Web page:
PPP SMALL BUSINESS LOANS: How $659 billion in coronavirus-linked loans are being spread across lenders, states, and industries

PPP SMALL BUSINESS LOANS: How $659 billion in coronavirus-linked loans are being spread across lenders, states, and industries

August 20, 2020
  • This is a preview of the Insider Intelligence PPP Small Business Loans research report, which is an update to our May version of this report. Purchase both reports here for the price of one.
  • Another update to this report will provide final numbers after the second tranche's current planned expiry on August 8, and will be available for free to those who have purchased any of the two preceding versions of this report.
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In April, the US government launched the historic Paycheck Protection Program (PPP) to provide financial assistance to small businesses struggling amid the pandemic.

The PPP has so far allocated a staggering $659 billion across two separate installments. Funds for the $349 billion first round were tapped out in less than two weeks, while uptake slowed during the second round — $132 billion is still undrawn — as complex requirements and murky loan forgiveness guidelines are deterring small businesses from applying.

The PPP represents an extraordinary step to solve an unprecedented challenge faced by small businesses, and banks that act decisively in deploying PPP loans stand to earn new clients and goodwill from regulators, as well as a slice of billions in loan fees.

But earning these rewards is no simple task: Banks are expected to process and approve a flurry of loans on a rapid timeline, while processing applications on a first-come, first-served basis. On top of that, banks must now dedicate significant resources to processing loan forgiveness applications, a task that might be even more strenuous than approving loans.

Further, banks have taken heat for their handling of the PPP, while dissatisfaction among small businesses could also cost them customers. Regulators, lawyers, and the media alike have charged banks with being too slow to accept applications, prioritizing existing clients, and favoring larger loan amounts — although public criticism has eased during the program's second installment. On top of that, small businesses' dissatisfaction with how banks are handling the program could lead to bank switches: 29% of small business owners say their opinion of their bank has worsened after seeking a PPP loan, per a survey conducted by Greenwich Associates cited by American Banker.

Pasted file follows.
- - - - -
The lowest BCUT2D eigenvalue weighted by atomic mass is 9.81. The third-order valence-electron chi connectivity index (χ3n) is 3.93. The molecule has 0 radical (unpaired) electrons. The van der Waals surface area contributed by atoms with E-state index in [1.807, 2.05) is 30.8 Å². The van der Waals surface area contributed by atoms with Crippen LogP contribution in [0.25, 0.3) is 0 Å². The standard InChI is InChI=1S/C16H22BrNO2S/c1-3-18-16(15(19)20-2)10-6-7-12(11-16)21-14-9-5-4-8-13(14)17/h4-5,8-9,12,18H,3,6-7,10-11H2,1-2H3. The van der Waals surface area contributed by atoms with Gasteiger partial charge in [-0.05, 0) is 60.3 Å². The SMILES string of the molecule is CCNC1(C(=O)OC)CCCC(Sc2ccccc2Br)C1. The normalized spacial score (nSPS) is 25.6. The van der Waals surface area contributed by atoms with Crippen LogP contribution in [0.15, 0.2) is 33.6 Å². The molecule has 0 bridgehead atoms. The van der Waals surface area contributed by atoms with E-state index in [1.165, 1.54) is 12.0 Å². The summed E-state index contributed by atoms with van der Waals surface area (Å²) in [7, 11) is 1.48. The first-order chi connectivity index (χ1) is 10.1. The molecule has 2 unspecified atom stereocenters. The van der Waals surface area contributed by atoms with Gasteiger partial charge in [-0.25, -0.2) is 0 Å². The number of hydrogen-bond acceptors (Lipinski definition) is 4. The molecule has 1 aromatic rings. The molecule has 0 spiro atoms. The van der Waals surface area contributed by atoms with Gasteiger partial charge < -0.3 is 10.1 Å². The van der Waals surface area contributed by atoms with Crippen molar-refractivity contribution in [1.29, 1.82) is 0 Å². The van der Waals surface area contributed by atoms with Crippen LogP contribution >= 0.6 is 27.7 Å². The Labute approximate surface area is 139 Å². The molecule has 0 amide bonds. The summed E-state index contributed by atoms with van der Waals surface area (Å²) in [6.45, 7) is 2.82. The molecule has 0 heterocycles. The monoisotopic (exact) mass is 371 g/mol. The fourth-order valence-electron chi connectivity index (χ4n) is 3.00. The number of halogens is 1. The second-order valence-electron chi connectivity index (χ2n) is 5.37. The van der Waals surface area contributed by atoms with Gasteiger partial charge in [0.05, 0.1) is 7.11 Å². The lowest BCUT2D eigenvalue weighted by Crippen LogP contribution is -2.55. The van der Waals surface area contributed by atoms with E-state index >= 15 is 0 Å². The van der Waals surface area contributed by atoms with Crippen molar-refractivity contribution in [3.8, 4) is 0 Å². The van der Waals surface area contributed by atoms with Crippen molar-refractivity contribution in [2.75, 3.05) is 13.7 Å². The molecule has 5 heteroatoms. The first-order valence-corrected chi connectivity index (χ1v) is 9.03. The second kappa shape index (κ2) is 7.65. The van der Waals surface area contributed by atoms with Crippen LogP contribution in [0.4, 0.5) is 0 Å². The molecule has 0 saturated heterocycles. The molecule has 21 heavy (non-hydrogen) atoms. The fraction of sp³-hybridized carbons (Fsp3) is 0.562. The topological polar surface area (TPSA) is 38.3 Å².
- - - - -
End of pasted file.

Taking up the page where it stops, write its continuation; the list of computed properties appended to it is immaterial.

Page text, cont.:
In PPP Small Business Loans — the second of three updates — Insider Intelligence looks at how different lenders fared at implementing the PPP by examining the available data on PPP lenders' approval patterns and providing insights into how loans were spread across top lenders, geographies, and industries up to June 30. Further, our next installment will provide final numbers after the second tranche's current planned expiry on August 8, and will be available for free to those who have purchased any preceding versions of this report.

The companies mentioned in the report include: Bank of America, BMO Harris, Citibank, Cross River Bank, Funding Circle,  JPMorgan Chase, KeyBank, Lendio, M&T Bank, PayPal, PNC, Truist Bank, U.S. Bank, and Wells Fargo.

 

Here are a few key takeaways from the report:

  • Though the PPFA was enacted to alleviate concerns around the program and revitalize demand, the continuous revision of guidelines likely had the opposite effect in making it harder for businesses to understand requirements. Still, banks made significant headway toward approving smaller loans in the program's second round.
  • Chase and BofA came out on top with total approved sums. As of June 30, Chase had approved more than double the $14.1 billion it lent during the program's first installment, while BofA lent nearly six times as much, in line with our expectation that some key players that lagged in round one of the PPP would catch up in round two. 
  • BMO Harris, KeyBank, and M&T Bank had the highest average loan sizes among top lenders, while Cross River and Wells Fargo had the lowest. BMO Harris' did a better job than KeyBank and M&T in reducing its average loan size compared with the PPP's first installment. 
  • New Jersey-based Cross River was by far the smallest bank among top lenders, managing to lend an astounding 215% of its total assets. The community bank's impressive performance was supported by its partnerships with fintechs such as Kabbage and QuickBooks.
  • The PPP was more successful in getting funds to hard-hit states during the second installment, partly as banks active in those areas picked up their loan approval pace, though some disparities are still evident.
  • Funds had a mixed track record of reaching the hardest-hit industry sectors. In some industries, high need for funds was matched with higher supply, such as healthcare. But some of the hardest-hit industries, like accommodation and food, didn't get the level of relief they needed.

In full, the report:

  • Combines official Small Business Administration (SBA) data with additional sources, such as company filings and earnings calls, an academic paper, and analyst research, to generate insights into how different lenders fared at implementing the PPP up to June 30. 
  • Looks into PPP loan sizes and total fees gained by lenders, and examines total funded loans and average loan amounts for the top PPP lenders.
  • Provides key takeaways from the analysis of approved loan figures by industry and geography.

Interested in getting the full report? Here's how you can gain access:

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